The bill to give effect to their policy is not perfect but by the time it clears the House later this spring, the province will have a long way from the pernicious practice of the former administration - from 2003 onwards is one administration - of appointing people chiefly on their ability to follow directions from the Premier's Office.
Merit is the Liberal watchword and we should all be cheering a system that will base choices as they should be, that is on qualification, and dismiss irrelevant considerations. If the Conservatives or New Democrats can improve the Liberal bill, then the Liberals should accept the amendments and move us all forward. We would all be better off for it.
How strange it is then, that a senior minister in the administration for merit should push the federal government to make an appointment to the Supreme Court of Canada on the basis of anything but merit.
Attorney General Andrew Parsons issued a news release on Wednesday to tell the world he had told o his federal counterpart that the next justice of the Supreme Court of Canada "should come from Newfoundland and Labrador."
We should appoint judges to the Supreme Court of Canada based on their merit as judges. The province where the judge lives or in which he or she was born is totally irrelevant. The only supreme court judges appointed from a particular province are the three from Quebec but those are appointed based on the need to have judges familiar with the civil law system of that province, not geography or race.
Parsons does not merely undermine his own administration's emphasis on merit. Nor does he merely taint the public impression of a person from Newfoundland and Labrador, should he or she prove to be the appointee.
Parsons' argument, on behalf of the current administration actually proposes that decisions by the Supreme Court of Canada should be made on a basis other than the law and the Constitution. "We are the only province to have never had an individual appointed to sit as a Supreme Court of Canada Justice," Parsons said, "while decisions made by the Court have direct impacts on the daily lives of Newfoundlanders and Labradorians."
"As we near the 67th anniversary of
and Labrador becoming Canada’s
10th province, this government firmly believes that the time has come for a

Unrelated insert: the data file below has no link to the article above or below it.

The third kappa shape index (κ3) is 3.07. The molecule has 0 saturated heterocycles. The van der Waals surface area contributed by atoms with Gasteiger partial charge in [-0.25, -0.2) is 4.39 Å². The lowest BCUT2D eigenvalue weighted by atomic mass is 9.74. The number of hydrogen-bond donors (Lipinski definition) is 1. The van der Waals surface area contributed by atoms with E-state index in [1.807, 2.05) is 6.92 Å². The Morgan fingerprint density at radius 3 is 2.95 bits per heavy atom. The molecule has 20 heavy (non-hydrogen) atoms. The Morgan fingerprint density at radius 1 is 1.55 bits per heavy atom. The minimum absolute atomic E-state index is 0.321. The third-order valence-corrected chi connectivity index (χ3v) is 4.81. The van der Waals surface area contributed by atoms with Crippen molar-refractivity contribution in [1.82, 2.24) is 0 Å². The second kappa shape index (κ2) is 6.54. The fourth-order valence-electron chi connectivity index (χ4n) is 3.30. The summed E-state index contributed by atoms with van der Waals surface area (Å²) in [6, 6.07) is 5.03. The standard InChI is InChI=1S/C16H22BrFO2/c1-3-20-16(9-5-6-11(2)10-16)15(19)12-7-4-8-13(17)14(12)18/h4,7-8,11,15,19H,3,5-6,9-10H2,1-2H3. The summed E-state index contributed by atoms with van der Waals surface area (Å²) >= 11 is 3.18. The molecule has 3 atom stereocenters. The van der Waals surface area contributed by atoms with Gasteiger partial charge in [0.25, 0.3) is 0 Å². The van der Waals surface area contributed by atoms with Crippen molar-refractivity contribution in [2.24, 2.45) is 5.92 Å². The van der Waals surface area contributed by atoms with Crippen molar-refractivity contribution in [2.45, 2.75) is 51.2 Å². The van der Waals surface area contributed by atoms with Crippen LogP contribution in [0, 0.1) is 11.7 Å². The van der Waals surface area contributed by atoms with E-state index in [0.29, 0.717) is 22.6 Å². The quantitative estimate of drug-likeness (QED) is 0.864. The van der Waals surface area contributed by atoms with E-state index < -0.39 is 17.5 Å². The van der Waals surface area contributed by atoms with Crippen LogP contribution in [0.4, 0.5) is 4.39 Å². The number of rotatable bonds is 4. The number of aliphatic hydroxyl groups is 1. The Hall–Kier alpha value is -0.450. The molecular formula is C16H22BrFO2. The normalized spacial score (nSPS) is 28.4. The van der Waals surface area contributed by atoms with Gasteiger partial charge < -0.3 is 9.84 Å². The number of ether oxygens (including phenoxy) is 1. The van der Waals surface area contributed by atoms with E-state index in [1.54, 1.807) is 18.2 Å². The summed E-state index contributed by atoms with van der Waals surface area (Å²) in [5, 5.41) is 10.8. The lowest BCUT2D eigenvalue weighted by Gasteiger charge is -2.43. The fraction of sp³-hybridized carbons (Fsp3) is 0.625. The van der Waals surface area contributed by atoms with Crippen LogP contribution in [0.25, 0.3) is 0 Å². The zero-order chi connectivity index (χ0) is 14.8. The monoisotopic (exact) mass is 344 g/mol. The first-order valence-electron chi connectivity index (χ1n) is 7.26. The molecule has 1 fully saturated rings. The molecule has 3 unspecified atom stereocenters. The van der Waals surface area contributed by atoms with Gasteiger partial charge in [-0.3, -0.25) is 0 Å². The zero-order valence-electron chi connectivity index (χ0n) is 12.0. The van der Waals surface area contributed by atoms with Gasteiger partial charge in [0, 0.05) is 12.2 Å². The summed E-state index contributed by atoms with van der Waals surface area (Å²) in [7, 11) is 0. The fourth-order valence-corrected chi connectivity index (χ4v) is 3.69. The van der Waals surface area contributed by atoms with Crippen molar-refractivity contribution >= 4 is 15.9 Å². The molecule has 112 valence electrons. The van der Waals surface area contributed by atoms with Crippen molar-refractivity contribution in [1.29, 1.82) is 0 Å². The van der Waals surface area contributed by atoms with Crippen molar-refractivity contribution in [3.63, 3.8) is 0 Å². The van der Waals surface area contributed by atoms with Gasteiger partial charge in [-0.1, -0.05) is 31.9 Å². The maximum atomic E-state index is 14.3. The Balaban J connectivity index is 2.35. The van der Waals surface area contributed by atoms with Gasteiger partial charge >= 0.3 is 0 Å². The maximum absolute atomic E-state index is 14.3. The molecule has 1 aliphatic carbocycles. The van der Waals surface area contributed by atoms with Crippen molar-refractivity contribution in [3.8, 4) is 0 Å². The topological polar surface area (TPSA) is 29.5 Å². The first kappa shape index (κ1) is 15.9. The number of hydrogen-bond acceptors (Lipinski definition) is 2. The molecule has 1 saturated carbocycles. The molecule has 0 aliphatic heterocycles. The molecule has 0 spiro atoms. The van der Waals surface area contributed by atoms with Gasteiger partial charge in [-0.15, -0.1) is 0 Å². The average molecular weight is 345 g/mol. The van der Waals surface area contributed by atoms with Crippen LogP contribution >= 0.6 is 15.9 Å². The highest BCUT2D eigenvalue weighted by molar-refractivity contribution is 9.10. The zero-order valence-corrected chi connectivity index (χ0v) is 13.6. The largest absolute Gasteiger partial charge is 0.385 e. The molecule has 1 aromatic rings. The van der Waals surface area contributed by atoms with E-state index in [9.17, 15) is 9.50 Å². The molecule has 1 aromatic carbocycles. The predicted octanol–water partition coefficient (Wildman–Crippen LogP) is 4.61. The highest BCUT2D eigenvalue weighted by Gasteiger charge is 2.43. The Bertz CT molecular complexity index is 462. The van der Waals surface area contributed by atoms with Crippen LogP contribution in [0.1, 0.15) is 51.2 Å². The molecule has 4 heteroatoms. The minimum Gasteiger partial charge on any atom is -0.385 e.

Supreme Court of Canada Justice from this province.” Parsons’ letter
advances no stronger an argument than that each province has a right to a
Supreme Court appointment as a matter of entitlement, not merit.
The letter and news release are so devoid of any substance - and in places so poorly written - that one can only conclude that someone else wrote them for Parsons and that he is putting an argument forward for someone else. The letter and release are the kind of vacuous nonsense stuff that would stir the heart of some blowhard
nationalist who lost two elections back to back in the space of three months.
They are not the sort of argument one would expect from Parsons. The smart young lawyer has risen quickly since first being elected in 2011 and in a few short months, there are signs he has started to shake up a very troubled department. Frankly, that's what Parsons ought to be doing: shaking up the justice department some more. Rather than fronting embarrassing letters, Parsons' time would be better spent finding a couple of reports commissioned by the Conservative administration from retired justice Bill Marshall, that - apparently - have vanished into thin air. One of them, seemingly never done, was supposed to give effect to a recommendation from former Supreme Court Justice Antonio Lamer's inquiry into three wrongful convictions in this province. Maybe someone should interrupt Jerome Kennedy's screed scribbling and ask him about that.
Implementing the long-overdue recommendation from the Lamer commission is the sort of thing a fellow like Andrew Parsons should be doing rather than taking a meritless position.